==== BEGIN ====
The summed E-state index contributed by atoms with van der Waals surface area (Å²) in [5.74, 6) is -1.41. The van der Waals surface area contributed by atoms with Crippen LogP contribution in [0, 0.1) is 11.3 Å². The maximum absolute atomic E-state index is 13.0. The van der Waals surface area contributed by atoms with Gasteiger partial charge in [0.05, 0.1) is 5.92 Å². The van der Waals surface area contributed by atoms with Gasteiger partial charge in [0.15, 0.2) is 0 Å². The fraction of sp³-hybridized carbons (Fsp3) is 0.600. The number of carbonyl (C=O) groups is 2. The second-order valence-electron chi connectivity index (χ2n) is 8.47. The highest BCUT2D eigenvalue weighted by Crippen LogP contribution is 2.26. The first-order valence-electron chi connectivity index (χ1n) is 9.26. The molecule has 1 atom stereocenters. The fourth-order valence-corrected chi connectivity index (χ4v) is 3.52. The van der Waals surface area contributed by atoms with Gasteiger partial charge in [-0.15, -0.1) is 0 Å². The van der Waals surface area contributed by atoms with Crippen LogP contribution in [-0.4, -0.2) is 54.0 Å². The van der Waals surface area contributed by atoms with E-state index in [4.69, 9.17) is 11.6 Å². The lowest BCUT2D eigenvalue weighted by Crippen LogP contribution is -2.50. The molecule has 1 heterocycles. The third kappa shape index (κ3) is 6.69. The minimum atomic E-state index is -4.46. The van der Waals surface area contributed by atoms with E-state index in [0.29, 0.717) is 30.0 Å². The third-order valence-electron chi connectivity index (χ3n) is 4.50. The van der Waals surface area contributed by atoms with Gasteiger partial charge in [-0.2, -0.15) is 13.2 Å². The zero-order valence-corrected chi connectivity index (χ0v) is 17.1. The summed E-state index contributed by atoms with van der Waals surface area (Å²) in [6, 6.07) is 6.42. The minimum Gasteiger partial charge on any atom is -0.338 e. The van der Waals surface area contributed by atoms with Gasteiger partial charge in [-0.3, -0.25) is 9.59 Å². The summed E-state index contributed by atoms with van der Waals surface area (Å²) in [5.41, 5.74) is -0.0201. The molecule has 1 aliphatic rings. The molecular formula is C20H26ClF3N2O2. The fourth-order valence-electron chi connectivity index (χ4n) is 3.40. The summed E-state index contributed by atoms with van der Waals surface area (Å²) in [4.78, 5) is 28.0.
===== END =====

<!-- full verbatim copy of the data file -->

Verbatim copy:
The summed E-state index contributed by atoms with van der Waals surface area (Å²) in [5.74, 6) is -1.41. The van der Waals surface area contributed by atoms with Crippen LogP contribution in [0, 0.1) is 11.3 Å². The maximum absolute atomic E-state index is 13.0. The van der Waals surface area contributed by atoms with Gasteiger partial charge in [0.05, 0.1) is 5.92 Å². The van der Waals surface area contributed by atoms with Gasteiger partial charge in [0.15, 0.2) is 0 Å². The fraction of sp³-hybridized carbons (Fsp3) is 0.600. The number of carbonyl (C=O) groups is 2. The second-order valence-electron chi connectivity index (χ2n) is 8.47. The highest BCUT2D eigenvalue weighted by Crippen LogP contribution is 2.26. The first-order valence-electron chi connectivity index (χ1n) is 9.26. The molecule has 1 atom stereocenters. The fourth-order valence-corrected chi connectivity index (χ4v) is 3.52. The van der Waals surface area contributed by atoms with Gasteiger partial charge in [-0.15, -0.1) is 0 Å². The van der Waals surface area contributed by atoms with Crippen LogP contribution in [-0.4, -0.2) is 54.0 Å². The van der Waals surface area contributed by atoms with E-state index in [4.69, 9.17) is 11.6 Å². The lowest BCUT2D eigenvalue weighted by Crippen LogP contribution is -2.50. The molecule has 1 heterocycles. The third kappa shape index (κ3) is 6.69. The minimum atomic E-state index is -4.46. The van der Waals surface area contributed by atoms with E-state index in [0.29, 0.717) is 30.0 Å². The third-order valence-electron chi connectivity index (χ3n) is 4.50. The van der Waals surface area contributed by atoms with Gasteiger partial charge in [-0.2, -0.15) is 13.2 Å². The zero-order valence-corrected chi connectivity index (χ0v) is 17.1. The summed E-state index contributed by atoms with van der Waals surface area (Å²) in [6, 6.07) is 6.42. The minimum Gasteiger partial charge on any atom is -0.338 e. The van der Waals surface area contributed by atoms with Gasteiger partial charge in [-0.3, -0.25) is 9.59 Å². The summed E-state index contributed by atoms with van der Waals surface area (Å²) in [5.41, 5.74) is -0.0201. The molecule has 1 aliphatic rings. The molecular formula is C20H26ClF3N2O2. The fourth-order valence-electron chi connectivity index (χ4n) is 3.40. The summed E-state index contributed by atoms with van der Waals surface area (Å²) in [4.78, 5) is 28.0.